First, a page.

Using nginx’s fastcgi_cache

Using nginx’s fastcgi_cache

With this technique, we can essentially skip the CMS entirely for front-end page requests.

Nginx has a built in way to store the results of a PHP call, so the next time it’s needed it can pull the stored result from memory, rather than have PHP do the work again. This is a bit like Craft’s cache tag, only even more efficient.

Things to be aware of

Nginx doesn’t provide a way to clear its cache when something in the CMS changes.

That ability is kept for the commercial Nginx Plus product. However, there are two options available to those of us not wanting to pay $1,350 per year for this feature.

Option one is to manually delete the cache when we change something. As the cache is stored as files in a location you specify, you can use SSH or SFTP to delete those files when you make a change in the CMS. That works but is a bit clunky, so you could write a little script that listens on a particular URL and executes a bash script to do that for you.

Option two is to not worry about it. Instead set the cache period to something small but useful, like half an hour. That means when you make a change in your CMS it might take up to half an hour to be reflected on the front end of your site. No big deal for my use case, and likely not for most people’s blogs either.

Secret option number three is to use a third-party nginx module to manage cache invalidation. I’ve chosen not to do this: I’m wary of third-party modules, especially ones with little documentation, and given my lack of knowledge in this area I’d rather not go down that route yet.

I’ll be going with Option 2 – let my cache age out over a short period of time.

Setting up fastcgi_cache

The first thing we need to do is decide where we’re going to store the cache in the filesystem. That folder also needs to be owned by whichever user is running nginx – typically that’s www-data. Create a folder wherever you want it, for example:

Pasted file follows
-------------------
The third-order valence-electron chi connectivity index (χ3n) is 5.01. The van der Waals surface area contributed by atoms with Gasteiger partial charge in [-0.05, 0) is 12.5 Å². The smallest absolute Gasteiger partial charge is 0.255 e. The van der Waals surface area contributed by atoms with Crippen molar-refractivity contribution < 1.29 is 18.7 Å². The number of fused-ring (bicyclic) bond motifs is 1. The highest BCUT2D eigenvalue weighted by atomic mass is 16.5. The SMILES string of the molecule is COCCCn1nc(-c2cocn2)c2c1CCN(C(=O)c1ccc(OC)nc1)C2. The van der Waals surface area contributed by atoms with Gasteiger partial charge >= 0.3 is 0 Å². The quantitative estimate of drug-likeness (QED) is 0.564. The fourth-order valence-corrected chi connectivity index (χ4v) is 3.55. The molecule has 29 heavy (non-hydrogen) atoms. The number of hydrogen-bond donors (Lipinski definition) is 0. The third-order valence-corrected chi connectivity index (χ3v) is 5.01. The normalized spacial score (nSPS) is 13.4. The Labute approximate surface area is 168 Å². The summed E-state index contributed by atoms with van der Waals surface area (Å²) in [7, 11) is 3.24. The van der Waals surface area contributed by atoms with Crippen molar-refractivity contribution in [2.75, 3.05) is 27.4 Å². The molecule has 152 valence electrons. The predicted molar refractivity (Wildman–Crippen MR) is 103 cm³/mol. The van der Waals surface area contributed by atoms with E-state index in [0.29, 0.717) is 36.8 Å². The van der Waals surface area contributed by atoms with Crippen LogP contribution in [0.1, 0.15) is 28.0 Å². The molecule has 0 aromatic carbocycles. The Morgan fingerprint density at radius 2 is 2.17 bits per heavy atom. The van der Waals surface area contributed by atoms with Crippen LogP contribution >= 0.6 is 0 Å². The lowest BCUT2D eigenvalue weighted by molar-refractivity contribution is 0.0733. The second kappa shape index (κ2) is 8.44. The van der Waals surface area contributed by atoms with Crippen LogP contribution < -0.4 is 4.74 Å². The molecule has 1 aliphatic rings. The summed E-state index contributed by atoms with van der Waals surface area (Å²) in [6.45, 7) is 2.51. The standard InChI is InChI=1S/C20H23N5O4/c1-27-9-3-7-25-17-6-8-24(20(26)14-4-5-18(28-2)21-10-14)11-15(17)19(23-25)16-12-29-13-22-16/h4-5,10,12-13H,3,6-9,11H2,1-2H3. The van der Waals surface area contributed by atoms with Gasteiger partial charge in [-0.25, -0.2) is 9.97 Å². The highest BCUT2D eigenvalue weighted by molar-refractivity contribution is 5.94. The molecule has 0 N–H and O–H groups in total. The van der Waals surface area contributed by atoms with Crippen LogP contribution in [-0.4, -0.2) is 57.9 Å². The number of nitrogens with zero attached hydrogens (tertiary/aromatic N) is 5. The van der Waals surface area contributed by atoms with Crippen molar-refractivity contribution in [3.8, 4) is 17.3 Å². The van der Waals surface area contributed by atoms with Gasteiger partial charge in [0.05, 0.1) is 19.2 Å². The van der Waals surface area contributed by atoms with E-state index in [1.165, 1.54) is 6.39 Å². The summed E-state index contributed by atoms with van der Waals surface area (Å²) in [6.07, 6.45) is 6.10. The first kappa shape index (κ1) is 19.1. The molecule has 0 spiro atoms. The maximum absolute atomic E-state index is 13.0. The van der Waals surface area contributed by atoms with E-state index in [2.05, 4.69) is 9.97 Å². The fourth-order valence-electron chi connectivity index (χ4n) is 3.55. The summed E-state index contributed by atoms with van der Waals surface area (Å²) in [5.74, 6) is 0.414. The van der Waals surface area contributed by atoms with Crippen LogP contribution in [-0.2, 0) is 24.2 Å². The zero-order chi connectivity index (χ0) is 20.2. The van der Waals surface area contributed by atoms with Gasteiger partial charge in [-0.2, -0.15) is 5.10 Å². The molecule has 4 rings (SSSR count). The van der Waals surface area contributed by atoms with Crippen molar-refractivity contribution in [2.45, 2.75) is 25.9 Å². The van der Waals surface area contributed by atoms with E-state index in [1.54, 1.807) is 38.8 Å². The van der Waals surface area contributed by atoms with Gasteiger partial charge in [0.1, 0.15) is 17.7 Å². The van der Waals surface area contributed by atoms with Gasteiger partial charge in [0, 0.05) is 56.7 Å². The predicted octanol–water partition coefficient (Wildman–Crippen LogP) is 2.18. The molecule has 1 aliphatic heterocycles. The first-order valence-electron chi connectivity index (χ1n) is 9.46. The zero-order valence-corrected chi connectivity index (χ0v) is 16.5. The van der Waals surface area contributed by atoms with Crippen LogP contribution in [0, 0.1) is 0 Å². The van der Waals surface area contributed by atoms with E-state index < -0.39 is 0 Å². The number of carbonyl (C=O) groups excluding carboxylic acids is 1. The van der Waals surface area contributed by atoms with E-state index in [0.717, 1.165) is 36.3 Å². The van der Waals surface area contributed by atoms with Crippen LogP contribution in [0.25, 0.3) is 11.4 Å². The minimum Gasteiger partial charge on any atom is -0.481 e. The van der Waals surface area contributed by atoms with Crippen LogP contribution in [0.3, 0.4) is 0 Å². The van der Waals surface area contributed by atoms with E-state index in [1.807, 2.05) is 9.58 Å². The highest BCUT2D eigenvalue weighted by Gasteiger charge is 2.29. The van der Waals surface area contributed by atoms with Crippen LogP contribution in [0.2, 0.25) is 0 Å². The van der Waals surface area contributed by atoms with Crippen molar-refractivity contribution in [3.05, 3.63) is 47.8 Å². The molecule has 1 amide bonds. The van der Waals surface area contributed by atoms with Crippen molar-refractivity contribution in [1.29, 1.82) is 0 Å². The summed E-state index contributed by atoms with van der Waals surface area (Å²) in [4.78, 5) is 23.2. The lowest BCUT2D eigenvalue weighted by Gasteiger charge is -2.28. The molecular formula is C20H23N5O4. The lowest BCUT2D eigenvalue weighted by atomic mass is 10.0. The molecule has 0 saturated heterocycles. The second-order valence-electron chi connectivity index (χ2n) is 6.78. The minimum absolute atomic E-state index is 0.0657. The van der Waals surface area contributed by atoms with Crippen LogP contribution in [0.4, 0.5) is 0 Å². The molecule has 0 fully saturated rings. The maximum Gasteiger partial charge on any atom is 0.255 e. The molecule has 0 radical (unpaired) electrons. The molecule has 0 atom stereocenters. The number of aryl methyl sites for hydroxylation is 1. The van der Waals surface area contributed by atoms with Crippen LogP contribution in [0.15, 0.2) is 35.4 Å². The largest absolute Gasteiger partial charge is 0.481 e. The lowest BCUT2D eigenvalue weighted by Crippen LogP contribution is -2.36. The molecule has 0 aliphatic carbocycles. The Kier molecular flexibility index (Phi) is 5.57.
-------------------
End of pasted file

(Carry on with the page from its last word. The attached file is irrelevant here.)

mkdir /etc/nginx-cache
chown www-data /etc/nginx-cache

Now we need to define a cache key-zone in nginx, this is done inside the http { ... } block, because it will be accessible by any of the servers that may be defined later inside of server { ... } blocks.

Open your /etc/nginx/nginx.conf file and inside of the http { ... } block add the following:

Setting up a cache key-zone called ‘phpcache’

fastcgi_cache_path /etc/nginx-cache levels=1:2 keys_zone=phpcache:100m inactive=60m;
fastcgi_cache_key "$scheme$request_method$host$request_uri";

Now all we need to do is configure the domain we’re interested in to use it. You should have an entry in your /etc/nginx/sites-available/ folder which defines your website, such as mysite.conf. Open that, and inside the server { ... } block add:

set $no_cache 0;
# Don't cache the CMS admin area
location /admin {
  set $no_cache 1;

Next, you need to modify the block you have for handling php files, so it looks like this:

location ~ [^/]\.php(/|$) {
  fastcgi_cache phpcache; # The name of the cache key-zone to use
  fastcgi_cache_valid 200 30m; # What to cache: 'code 200' responses, for half an hour
  fastcgi_cache_methods GET HEAD; # What to cache: only GET and HEAD requests (ot POST)
  add_header X-Fastcgi-Cache $upstream_cache_status; # Allow us to see if the cache was HIT, MISS, or BYPASSED inside a browser's Inspector panel
  fastcgi_cache_bypass $no_cache; # Dont pull from the cache if true
  fastcgi_no_cache $no_cache; # Dont save to the cache if true

  # the rest of your existing stuff to handle PHP files here

That’s it, done. You just need to reload the configuration in nginx (on Debian that’s a case of running /etc/init.d/nginx reload).

My TTFB is now down in the 0.04 second range on any page which has been cached. That’s pretty much instant.

You can learn a lot more about what the various options and parts do at the official documentation. This should be enough to get things working for you though.

Source: Speed up website response… | Matt Wilcox, Web Developer & Tinkerer

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